It was 10/10 for me, not just because it was my first (only) big European night at hte ground, but I met my wife. We were introduced by a mutual friend and here we are, still together. We spent the first decade basically enjoying each other's company to the max. Kids seemed like an imposition on that happy way of life.

 

By 2013 though things had changed. Biological clocks were probably the main reason, but another thing that had changed was the economic and political situation. Since 2008 the world was in the grip of a downturn and those who believed that all taxation was theft had seized their chance to shrink the state in the name of austerity. Work longer. Work harder. Earn less. Reduced job security. Fewer benefits. Fewer protections. There is no such thing as society, there are individual men and women and there are families. If this was the way it was going to be, I'd better set about getting me one of those.

 

(I think you'll also find the set of those who inflict austerity on us is an almost perfect overlap with the set of those who brought the Hillsborough disaster to the world. But I digress...)

 

So on 2 July 2013, we brought mini-me into this world. There have been plenty of moments when I yearn for those relatively carefree days when we could go to matches together, drink what we liked, stay up as long as we liked and stay in bed as long as we liked. But quite apart from the pleasures he brings now, he's an investment, isn't he? He's been helpless for so much of his life so far, but the day might come when I'm helpless and I hope he'll be there so I can get a return on that investment. 

 

Then I listened to that programme. Did Martin Wild's brother pre-decease his father? How did his dad manage after his 'investment' was taken from him? This is all very me-me-me, but I don't mind admitting the programme didn't just make me sad. It angered me, It scared me. I'm sure my boy will support Liverpool - his mother wouldn't have it any other way, if nothing else. Did Martin Wild's dad ever regret the days that Martin first got the bug, went to Anfield, went to an away game, went to a big cup match? I saw someone on one of the recent news programmes refer to the "hundreds" who died at Hillsborough. The suicides. The broken families. The broken hearts. Thanks for sharing, Dicko. Justice for the 96+.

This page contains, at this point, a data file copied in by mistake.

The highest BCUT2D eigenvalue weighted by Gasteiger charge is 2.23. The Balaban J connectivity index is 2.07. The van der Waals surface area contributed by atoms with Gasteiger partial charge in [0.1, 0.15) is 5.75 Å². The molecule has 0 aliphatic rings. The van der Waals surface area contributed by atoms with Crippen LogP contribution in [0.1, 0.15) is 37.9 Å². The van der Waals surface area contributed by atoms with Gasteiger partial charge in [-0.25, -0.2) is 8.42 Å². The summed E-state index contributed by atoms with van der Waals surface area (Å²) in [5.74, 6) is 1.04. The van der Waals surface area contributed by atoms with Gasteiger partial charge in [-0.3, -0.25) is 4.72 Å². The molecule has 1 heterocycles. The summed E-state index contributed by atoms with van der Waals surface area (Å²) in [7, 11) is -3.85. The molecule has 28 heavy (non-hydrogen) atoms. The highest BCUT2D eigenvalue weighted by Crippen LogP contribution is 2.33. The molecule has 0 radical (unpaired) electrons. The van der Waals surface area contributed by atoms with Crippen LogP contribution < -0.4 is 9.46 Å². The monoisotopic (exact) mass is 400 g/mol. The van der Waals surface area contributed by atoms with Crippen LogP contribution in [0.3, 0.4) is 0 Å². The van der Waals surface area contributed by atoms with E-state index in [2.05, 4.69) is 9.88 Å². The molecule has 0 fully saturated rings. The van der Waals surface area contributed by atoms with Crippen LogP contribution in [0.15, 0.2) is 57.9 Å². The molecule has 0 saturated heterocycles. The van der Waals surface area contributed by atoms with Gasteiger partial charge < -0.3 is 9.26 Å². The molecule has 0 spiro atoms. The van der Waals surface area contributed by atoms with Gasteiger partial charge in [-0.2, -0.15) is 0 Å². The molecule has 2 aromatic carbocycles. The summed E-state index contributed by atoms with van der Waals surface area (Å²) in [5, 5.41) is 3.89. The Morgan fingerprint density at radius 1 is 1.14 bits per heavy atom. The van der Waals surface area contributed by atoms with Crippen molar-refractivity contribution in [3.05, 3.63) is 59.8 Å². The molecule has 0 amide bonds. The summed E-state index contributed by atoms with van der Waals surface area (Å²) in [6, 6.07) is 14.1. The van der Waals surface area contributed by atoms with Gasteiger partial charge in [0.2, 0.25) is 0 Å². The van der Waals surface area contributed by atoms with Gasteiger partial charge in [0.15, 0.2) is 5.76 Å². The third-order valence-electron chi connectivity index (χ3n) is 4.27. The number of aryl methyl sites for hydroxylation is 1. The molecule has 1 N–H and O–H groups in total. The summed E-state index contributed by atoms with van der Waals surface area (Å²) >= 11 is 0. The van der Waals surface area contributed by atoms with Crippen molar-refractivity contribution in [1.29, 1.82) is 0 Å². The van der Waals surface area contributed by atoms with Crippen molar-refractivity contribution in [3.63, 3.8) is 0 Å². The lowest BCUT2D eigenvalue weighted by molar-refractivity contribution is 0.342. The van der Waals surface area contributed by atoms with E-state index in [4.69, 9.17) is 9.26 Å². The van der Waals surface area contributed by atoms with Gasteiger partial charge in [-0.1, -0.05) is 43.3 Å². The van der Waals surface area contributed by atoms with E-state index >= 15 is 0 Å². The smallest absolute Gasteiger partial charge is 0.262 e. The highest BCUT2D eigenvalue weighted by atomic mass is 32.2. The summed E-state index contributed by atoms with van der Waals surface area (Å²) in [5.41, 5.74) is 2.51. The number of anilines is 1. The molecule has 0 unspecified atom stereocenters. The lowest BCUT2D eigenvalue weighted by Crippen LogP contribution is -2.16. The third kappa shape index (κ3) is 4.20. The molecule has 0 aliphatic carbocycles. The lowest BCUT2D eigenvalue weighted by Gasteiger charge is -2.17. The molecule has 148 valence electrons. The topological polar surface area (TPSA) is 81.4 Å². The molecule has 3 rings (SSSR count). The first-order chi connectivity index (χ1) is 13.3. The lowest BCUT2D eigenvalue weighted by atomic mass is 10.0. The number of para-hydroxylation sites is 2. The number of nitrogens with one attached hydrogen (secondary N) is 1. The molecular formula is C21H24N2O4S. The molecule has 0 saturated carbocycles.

My auntie blames Hillsborough for my uncle dying of a liver disease in January. No-one else in the family has really mentioned it but she believes he hit the bottle after that (which he did) and that caused him to become an alcoholic. He got dry a few times and probably spent a good 10/12 years sober since 1989 (he was 24 at Hillsborough) but the damage was done. He used to follow Liverpool everywhere in the 80's. He went to about 6 football matches after that day. 

 

My cousin helped them sort his house out after it and his spare room was full of footy programmes, Liverpool scarves, Tickets etc. All from the 80's. 

 

All so sad. 

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Rest in peace Buddy. So sad reading that, i didn't think there was more that could surprise me and choke me up about this anymore but there is always one more thing... one more life cut short and all that entails...what could have beens and stuff... that's what these bastards stole. How the fuck do you measure that. I don't know how they look in the fucking mirror in the morning i really don't.